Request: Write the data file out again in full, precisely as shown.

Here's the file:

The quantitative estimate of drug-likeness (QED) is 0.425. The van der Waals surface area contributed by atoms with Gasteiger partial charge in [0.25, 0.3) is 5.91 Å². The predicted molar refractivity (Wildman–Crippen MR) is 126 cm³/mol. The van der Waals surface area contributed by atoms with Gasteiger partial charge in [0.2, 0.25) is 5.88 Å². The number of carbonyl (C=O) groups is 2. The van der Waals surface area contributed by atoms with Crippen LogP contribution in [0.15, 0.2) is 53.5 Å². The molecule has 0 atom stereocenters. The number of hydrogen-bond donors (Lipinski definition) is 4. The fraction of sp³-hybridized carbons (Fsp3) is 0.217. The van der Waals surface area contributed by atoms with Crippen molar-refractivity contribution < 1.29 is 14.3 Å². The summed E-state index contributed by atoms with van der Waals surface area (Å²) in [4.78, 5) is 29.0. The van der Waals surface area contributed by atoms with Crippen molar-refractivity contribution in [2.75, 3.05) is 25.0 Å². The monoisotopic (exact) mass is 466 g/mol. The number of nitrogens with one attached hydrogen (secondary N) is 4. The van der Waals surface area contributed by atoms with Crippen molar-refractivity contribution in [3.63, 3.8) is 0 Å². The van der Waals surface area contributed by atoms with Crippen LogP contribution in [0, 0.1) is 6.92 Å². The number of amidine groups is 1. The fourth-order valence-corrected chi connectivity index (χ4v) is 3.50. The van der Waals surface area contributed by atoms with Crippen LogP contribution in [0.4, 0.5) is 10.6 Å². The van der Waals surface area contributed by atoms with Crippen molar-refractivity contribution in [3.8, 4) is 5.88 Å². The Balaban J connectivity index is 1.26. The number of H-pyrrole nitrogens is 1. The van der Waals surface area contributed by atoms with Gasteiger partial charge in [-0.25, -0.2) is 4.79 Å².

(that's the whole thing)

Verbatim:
The quantitative estimate of drug-likeness (QED) is 0.425. The van der Waals surface area contributed by atoms with Gasteiger partial charge in [0.25, 0.3) is 5.91 Å². The predicted molar refractivity (Wildman–Crippen MR) is 126 cm³/mol. The van der Waals surface area contributed by atoms with Gasteiger partial charge in [0.2, 0.25) is 5.88 Å². The number of carbonyl (C=O) groups is 2. The van der Waals surface area contributed by atoms with Crippen LogP contribution in [0.15, 0.2) is 53.5 Å². The molecule has 0 atom stereocenters. The number of hydrogen-bond donors (Lipinski definition) is 4. The fraction of sp³-hybridized carbons (Fsp3) is 0.217. The van der Waals surface area contributed by atoms with Crippen molar-refractivity contribution < 1.29 is 14.3 Å². The summed E-state index contributed by atoms with van der Waals surface area (Å²) in [4.78, 5) is 29.0. The van der Waals surface area contributed by atoms with Crippen molar-refractivity contribution in [2.75, 3.05) is 25.0 Å². The monoisotopic (exact) mass is 466 g/mol. The number of nitrogens with one attached hydrogen (secondary N) is 4. The van der Waals surface area contributed by atoms with Crippen molar-refractivity contribution in [3.63, 3.8) is 0 Å². The van der Waals surface area contributed by atoms with Crippen LogP contribution in [0, 0.1) is 6.92 Å². The number of amidine groups is 1. The fourth-order valence-corrected chi connectivity index (χ4v) is 3.50. The van der Waals surface area contributed by atoms with Crippen LogP contribution in [0.4, 0.5) is 10.6 Å². The van der Waals surface area contributed by atoms with Crippen molar-refractivity contribution in [3.8, 4) is 5.88 Å². The Balaban J connectivity index is 1.26. The number of H-pyrrole nitrogens is 1. The van der Waals surface area contributed by atoms with Gasteiger partial charge in [-0.25, -0.2) is 4.79 Å².